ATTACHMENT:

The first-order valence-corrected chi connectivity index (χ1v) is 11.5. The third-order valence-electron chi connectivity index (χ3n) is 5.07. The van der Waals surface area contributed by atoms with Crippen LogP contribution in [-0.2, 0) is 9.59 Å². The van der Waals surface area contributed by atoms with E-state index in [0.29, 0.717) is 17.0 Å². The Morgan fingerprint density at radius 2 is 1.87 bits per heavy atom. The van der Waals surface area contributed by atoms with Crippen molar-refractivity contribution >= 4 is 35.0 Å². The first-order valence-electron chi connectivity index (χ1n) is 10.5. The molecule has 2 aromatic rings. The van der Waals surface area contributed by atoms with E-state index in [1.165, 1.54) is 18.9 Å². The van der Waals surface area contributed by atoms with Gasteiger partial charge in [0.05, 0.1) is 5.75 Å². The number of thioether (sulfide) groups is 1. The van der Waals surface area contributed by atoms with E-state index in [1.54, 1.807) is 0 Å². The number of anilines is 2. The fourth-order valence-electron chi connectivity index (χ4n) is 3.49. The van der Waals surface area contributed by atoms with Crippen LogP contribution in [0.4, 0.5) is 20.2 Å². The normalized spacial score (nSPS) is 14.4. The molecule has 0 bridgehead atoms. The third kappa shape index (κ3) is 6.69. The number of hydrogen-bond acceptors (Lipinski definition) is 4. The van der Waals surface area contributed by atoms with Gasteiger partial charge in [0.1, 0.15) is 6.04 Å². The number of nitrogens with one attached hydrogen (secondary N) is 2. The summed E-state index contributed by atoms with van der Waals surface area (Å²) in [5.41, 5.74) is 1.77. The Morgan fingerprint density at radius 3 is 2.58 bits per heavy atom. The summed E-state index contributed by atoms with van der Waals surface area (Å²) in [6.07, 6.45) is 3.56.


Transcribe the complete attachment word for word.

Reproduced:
The first-order valence-corrected chi connectivity index (χ1v) is 11.5. The third-order valence-electron chi connectivity index (χ3n) is 5.07. The van der Waals surface area contributed by atoms with Crippen LogP contribution in [-0.2, 0) is 9.59 Å². The van der Waals surface area contributed by atoms with E-state index in [0.29, 0.717) is 17.0 Å². The Morgan fingerprint density at radius 2 is 1.87 bits per heavy atom. The van der Waals surface area contributed by atoms with Crippen molar-refractivity contribution >= 4 is 35.0 Å². The first-order valence-electron chi connectivity index (χ1n) is 10.5. The molecule has 2 aromatic rings. The van der Waals surface area contributed by atoms with E-state index in [1.165, 1.54) is 18.9 Å². The van der Waals surface area contributed by atoms with Gasteiger partial charge in [0.05, 0.1) is 5.75 Å². The number of thioether (sulfide) groups is 1. The van der Waals surface area contributed by atoms with E-state index in [1.54, 1.807) is 0 Å². The number of anilines is 2. The fourth-order valence-electron chi connectivity index (χ4n) is 3.49. The van der Waals surface area contributed by atoms with Crippen LogP contribution in [0.4, 0.5) is 20.2 Å². The normalized spacial score (nSPS) is 14.4. The molecule has 0 bridgehead atoms. The third kappa shape index (κ3) is 6.69. The number of hydrogen-bond acceptors (Lipinski definition) is 4. The van der Waals surface area contributed by atoms with Gasteiger partial charge in [0.1, 0.15) is 6.04 Å². The number of nitrogens with one attached hydrogen (secondary N) is 2. The summed E-state index contributed by atoms with van der Waals surface area (Å²) in [5.41, 5.74) is 1.77. The Morgan fingerprint density at radius 3 is 2.58 bits per heavy atom. The summed E-state index contributed by atoms with van der Waals surface area (Å²) in [6.07, 6.45) is 3.56.